Over the course of a couple of months, HBO has given up an unthought-of lead in the video subscription market when AT&T (T) bought Time Warner back in 2016. The deal was based in part on the potential for HBO to take on Netflix (NFLX) in the streaming world, yet the service has just now been surpassed by the remaining legacy media company to not have already officially launched an SVOD service. AT&T continues to prove that a conglomerate of businesses doesn't work and the stock is stuck at the current levels until the company aggressively alters their SVOD plans.
Last week, NBCUniversal (CMCSA) officially announced the launch of Peacock on April 15 for existing Comcast subscribers. Not only is the service going to officially launch before HBO Max, but also the service will offer ad-supported models to lower the overall cost for viewers and increase viewing times.
At their launch event, WarnerMedia discussed plans for an ad-supported model sometime in 2021. The media company failed to innovate with the launch of HBO Max whether via the timing or the pricing model allowing NBCUniversal to show up late to the game and suddenly provide the most optimal service for a legacy media company with 10,000+ hours of content.
Consumers not willing to spend $10 to $15 per month on Peacock or HBO Max can now watch about half of the Peacock content for free via watching ~5 minutes of ads per hour. NBCUniversal will monetize the premium content without forcing customers to pay a large monthly fee in an all or nothing scenario.
Peacock expects to match the 35 million customers of HBO Max by 2024, but the ad-supported model should allow Peacock to quickly reach higher active account numbers. Consumers have no reason to not create a streaming account to view the Olympics or any of the other free content.
Again, this makes no sense for AT&T to have bought HBO for a premium valuation to completely lose the SVOD leadership position before even launching their full Warner library in May.
One of the biggest problems with parting ways with former HBO CEO Richard Plepler was the likelihood he ended up at a competitor. Recently, Mr. Plepler inked a five-year production deal with Apple (AAPL) TV+.
He was highly praised for making HBO a leader in premium content and another prime example of how HBO has failed to retain its leadership after the merger. The additional deal by Apple with Julia Louis-Dreyfus can be seen as another potential hit to HBO considering Plepler had signed her for the Veep series.
The launch of HBO Max couldn't be going any worse. Apple continues to load up as a major threat in the next five years, Comcast and Disney (DIS) are hitting all-time highs in excitement over the launch of their innovative services that will drive subscriber growth.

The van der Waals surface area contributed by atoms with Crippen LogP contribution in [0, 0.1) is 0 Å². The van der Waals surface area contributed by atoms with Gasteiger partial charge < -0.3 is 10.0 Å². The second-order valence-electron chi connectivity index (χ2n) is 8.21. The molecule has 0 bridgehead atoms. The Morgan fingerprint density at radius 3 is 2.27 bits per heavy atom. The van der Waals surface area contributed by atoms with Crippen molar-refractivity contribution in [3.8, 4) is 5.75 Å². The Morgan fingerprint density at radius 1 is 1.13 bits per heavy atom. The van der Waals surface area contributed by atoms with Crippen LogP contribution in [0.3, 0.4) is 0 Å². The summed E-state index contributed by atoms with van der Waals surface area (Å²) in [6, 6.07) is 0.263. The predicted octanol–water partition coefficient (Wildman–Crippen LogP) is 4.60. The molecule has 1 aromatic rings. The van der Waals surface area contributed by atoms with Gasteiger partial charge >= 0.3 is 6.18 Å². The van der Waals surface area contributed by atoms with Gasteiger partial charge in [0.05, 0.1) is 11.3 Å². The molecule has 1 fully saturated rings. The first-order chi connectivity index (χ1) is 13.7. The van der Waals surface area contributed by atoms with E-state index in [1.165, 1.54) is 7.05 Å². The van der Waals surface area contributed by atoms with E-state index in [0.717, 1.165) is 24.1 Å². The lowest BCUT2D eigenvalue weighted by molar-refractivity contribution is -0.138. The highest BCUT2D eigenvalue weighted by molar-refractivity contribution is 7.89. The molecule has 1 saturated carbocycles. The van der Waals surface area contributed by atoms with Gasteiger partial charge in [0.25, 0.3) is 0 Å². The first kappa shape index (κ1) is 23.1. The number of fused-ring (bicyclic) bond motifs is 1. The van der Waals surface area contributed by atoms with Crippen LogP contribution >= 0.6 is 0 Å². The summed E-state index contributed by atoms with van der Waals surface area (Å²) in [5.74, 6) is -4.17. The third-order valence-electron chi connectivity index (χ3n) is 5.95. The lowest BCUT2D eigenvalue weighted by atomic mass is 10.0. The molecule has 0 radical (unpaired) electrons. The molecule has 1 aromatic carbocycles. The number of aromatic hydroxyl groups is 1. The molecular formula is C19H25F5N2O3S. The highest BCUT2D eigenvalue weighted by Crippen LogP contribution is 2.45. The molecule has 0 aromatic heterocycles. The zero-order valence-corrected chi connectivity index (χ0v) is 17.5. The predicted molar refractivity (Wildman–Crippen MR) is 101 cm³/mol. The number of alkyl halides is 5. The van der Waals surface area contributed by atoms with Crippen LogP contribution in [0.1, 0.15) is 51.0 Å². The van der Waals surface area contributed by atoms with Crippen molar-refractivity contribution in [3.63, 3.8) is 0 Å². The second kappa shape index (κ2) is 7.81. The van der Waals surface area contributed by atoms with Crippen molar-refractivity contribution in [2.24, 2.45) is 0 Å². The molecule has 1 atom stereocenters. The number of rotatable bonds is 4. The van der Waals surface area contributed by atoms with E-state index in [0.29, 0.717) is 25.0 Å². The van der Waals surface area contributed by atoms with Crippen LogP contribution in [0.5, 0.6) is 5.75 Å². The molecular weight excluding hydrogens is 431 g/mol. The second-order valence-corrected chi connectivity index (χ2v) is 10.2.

Sensor Tower has the Disney+ app reaching 31 million subs during Q4 to lead the market. Disney+ doubled the downloads of TikTok and YouTube (NASDAQ:GOOG) (GOOGL) and Netflix were top downloaded apps in the quarter.
Another example of how AT&T is treading water while the video streaming sector is full speed ahead is the Disney+ news on Western Europe. While HBO Max is slowly inching towards an eventual U.S. launch in May, Disney+ rushed forward a Western Europe launch to March 24. The company expects to launch in key countries like the U.K., Germany, Italy and Spain.
The insane part of the Time Warner deal is that AT&T has seen the least upside from the benefits of the market shifting to video streaming services. AT&T is set to capture the least upside from the market shift, but a big part of the issue is the DirecTV purchase made the company the largest player in Pay TV services. The company is now the most impacted by the business model shifting to direct-to-consumer video models and seeing the least upside benefit.
AT&T already has 34 million domestic subscribers to HBO. Apple is new to the content world and Disney and NBCUniversal are new to subscription services. All have intentions of reaching the current level of HBO in the next few years and possibly topping the 50 million target of HBO Max by 2024.
Since these services are all additive to the current business models minus content deals with Netflix (NFLX) where revenues are lost to reclaim licenses, the market is rewarding all of these stocks with gains. Since the Time Warner deal to make AT&T a leader in the SVOD space and to prepare for this day in 2020, the stock is the worst performing in this group by far.
AT&T has fretted away a lead amongst the legacy media giants to where HBO has no discernible advantage over the other companies. Even worse, the legacy subscription model apparently has AT&T tied to collecting the $15 fee to the detriment of the service with the company unwilling to cut the fees from existing deals.
The end result is that HBO should already have a service on market, yet the company is technically last to market with their full content library. Until the current AT&T management team innovates with a plan to recapture a leadership position in either the streaming video segment or 5G with competitors like Verizon Communications (VZ) and T-Mobile (TMUS), the stock will disappoint. All of the other stocks in the media segment have hit new all-time highs recently.
AT&T is now the cheapest stock, but the upside remains around current prices until the company innovates in media or entertainment. AT&T has a forward EV/EBITDA multiple of 7.5x while the most comparable stock in Comcast is an 8.8x multiple. A similar multiple would place the stock closer to my $42.50 target.
The key investor takeaway is that AT&T management continues to fret away a leadership position in the SVOD market. My investment thesis remains slightly bullish due to the valuation and the solid 5.4% dividend yield, but the company continues to waste a valuable set of underutilized assets in the process.
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